Do you think you’re getting tricked into buying products that claim to be green? Well… you might be! Greenwashing is a thing.
Greenwashing is a deceptive practice that companies use to trick you into thinking that their products are environmentally friendly when they are not.
This article is going to show you everything about greenwashing that you need to know, including:
- The definition of greenwashing
- The different types of greenwashing to look out for
- What regulations are in place to combat greenwashing
- Greenwashing example
- How to avoid greenwashing
- Greenwashing scandals
Companies can unethically trick you into thinking their products are environmentally friendly. They do this because going green or zero waste is “trendy” and they want your money.
They know that people who are looking to lower their carbon footprint will be more enticed to buy products that claim to be eco-friendly.
Not to be confused with green marketing, greenwashing is when products give a false impression of being eco-friendly when they are not. Companies do this through false information, marketing tricks and straight-up FRAUD!
Below you can find different types of greenwashing to look out for and how to avoid it. Greenwashing is present in many different forms, so pay close attention.
Types of Greenwashing
This type of greenwashing is when advertisements or product labels use nature, animals, leaves or the color green around their products. These images are usually associated with the green message.
This imagery can give consumers the feeling that the product is more eco-friendly.
This is also a form of green marketing.
Example: A lot of car commercials feature vehicles in beautiful, nature scenes when a new gas-guzzler isn’t exactly the best for the environment.
This type of greenwashing is straight-up fraud. It’s misleading and full of lies. This is when advertisements or labels say information that is completely untrue. When products are labeled “organic,” “100% recycled,” “certified,” “recyclable,” but are not. They use these words and phrases to click-baiting you into buying it.
These companies can go as far as making up their own certifications and be self-declared.
Example: A paper company like Oji Paper Company claiming it uses 50% recycled content in their products when they use 0%.
3. Irrelevant Claims
This type of greenwashing has companies grasping for (reusable) straws to try to make them sound even better, but their claim is actually irrelevant.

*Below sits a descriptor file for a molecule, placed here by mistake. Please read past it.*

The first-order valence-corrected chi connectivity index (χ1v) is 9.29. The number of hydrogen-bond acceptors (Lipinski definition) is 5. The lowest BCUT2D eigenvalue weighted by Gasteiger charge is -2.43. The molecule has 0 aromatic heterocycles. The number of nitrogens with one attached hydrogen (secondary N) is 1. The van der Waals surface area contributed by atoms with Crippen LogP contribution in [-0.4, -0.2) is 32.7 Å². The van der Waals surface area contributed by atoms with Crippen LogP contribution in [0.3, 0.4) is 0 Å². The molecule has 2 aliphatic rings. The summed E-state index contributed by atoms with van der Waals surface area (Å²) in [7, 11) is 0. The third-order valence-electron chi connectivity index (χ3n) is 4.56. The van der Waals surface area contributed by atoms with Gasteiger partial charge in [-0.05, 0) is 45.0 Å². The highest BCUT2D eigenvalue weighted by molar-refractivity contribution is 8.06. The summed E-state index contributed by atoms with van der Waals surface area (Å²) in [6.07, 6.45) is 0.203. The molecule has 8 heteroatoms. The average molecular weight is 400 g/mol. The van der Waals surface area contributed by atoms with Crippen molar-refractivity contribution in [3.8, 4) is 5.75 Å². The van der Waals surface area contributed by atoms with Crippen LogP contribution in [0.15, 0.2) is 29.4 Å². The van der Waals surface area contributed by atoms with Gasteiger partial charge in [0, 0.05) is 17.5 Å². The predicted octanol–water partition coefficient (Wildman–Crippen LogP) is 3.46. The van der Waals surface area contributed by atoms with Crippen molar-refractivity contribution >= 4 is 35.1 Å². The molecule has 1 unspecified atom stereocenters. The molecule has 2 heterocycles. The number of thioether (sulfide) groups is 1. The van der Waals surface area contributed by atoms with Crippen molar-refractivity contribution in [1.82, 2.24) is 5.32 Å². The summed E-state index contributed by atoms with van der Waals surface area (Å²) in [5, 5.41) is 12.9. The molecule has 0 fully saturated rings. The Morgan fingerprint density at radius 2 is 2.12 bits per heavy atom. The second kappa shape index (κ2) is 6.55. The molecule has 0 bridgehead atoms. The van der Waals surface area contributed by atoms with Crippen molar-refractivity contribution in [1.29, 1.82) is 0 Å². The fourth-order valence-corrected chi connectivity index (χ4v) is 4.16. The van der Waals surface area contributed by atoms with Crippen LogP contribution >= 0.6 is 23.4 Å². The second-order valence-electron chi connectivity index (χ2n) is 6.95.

A company wanting brownie points by advertising their product doesn’t contain a certain chemical that can be proved irrelevant if that certain chemical is outlawed for all products.
Chemicals are just one example, but it could be a number of different things. It could be animal testing claims, ingredient claims or packaging claims.
These claims sound good on labels but are just pointless because all products could claim the same thing.
Example: CFCs have been outlawed due to their harmful effects on the ozone. A product claiming to be “CFC Free” is greenwashing.
4. The Red Herring
This type of greenwashing is frustrating. Companies will make one small part of their product eco-friendly and try to capitalize on it when the main product is environmentally destructive.
The product itself could be environmentally friendly. It could be compostable or a reusable water bottle. But the process of making the product could be destructive to the environment.
Another way this could go is if the product is not eco-friendly at all, but the packaging is recyclable. Companies will capitalize on the fact that they are using recycled cardboard as packaging to take away that the thing inside is not environmentally friendly.
Example: Organic cigarettes with recycled boxes are still f@cking bad for the environment.
This type of greenwashing makes the product sound good to the consumer by using “green” terminology, but the words are very vague and don’t have a direct meaning used across the board.
The biggest example is “eco-friendly” or “environmentally friendly.” This is very vague because there are a lot of factors that go into being environmentally friendly. When you see this label, you need to look for the HOW. How is the product environmentally friendly?
This article explains other terms to watch out for that are vague.
Example: “sustainable,” “non-toxic,” “biodegradable.”
6. No Receipts
This type of greenwashing has companies putting claims of their labels and advertisements that cannot be backed up or proved. This type of greenwashing is a type of clickbait greenwashing that was described above.
Labels and advertisements can have claims that cannot be verified and the companies will not verify when asked.
They will try anything to cover it up. Some will say they cannot share due to “trade secrets.”
Others will make up their own certification program to be able to have a certified symbol on their label.
This is a fraud.
Example: SC Johnson created their own Greenlist certification to place on their products instead of being verified by a third party.
7. Bait and Switch
This form of greenwashing is when a company creates a small product that is eco-friendly to draw customers into their store. After the initial bait, customers are then presented with the rest of their product line which is full of products that are not environmentally friendly products.
Usually, this one eco-friendly product is over-priced to make customers choose the un-eco-friendly version.
Example: A toilet paper company sells one product made out of recycled paper. The recycled toilet paper is overpriced but still makes them look good. After baiting the customers, the customers may think all their products are eco-friendly or that the company has good values.
Becoming Greener Starts With Our Free Zero Waste Crash Course
Greenwashing Regulation – FTC Green Guides
Greenwashing is regulated by the Federal Trade Commission (FTC). They are a government agency that helps protect consumers against unlawful and unethical business practices.
For greenwashing, they have guidelines in place to regulate marketing claims.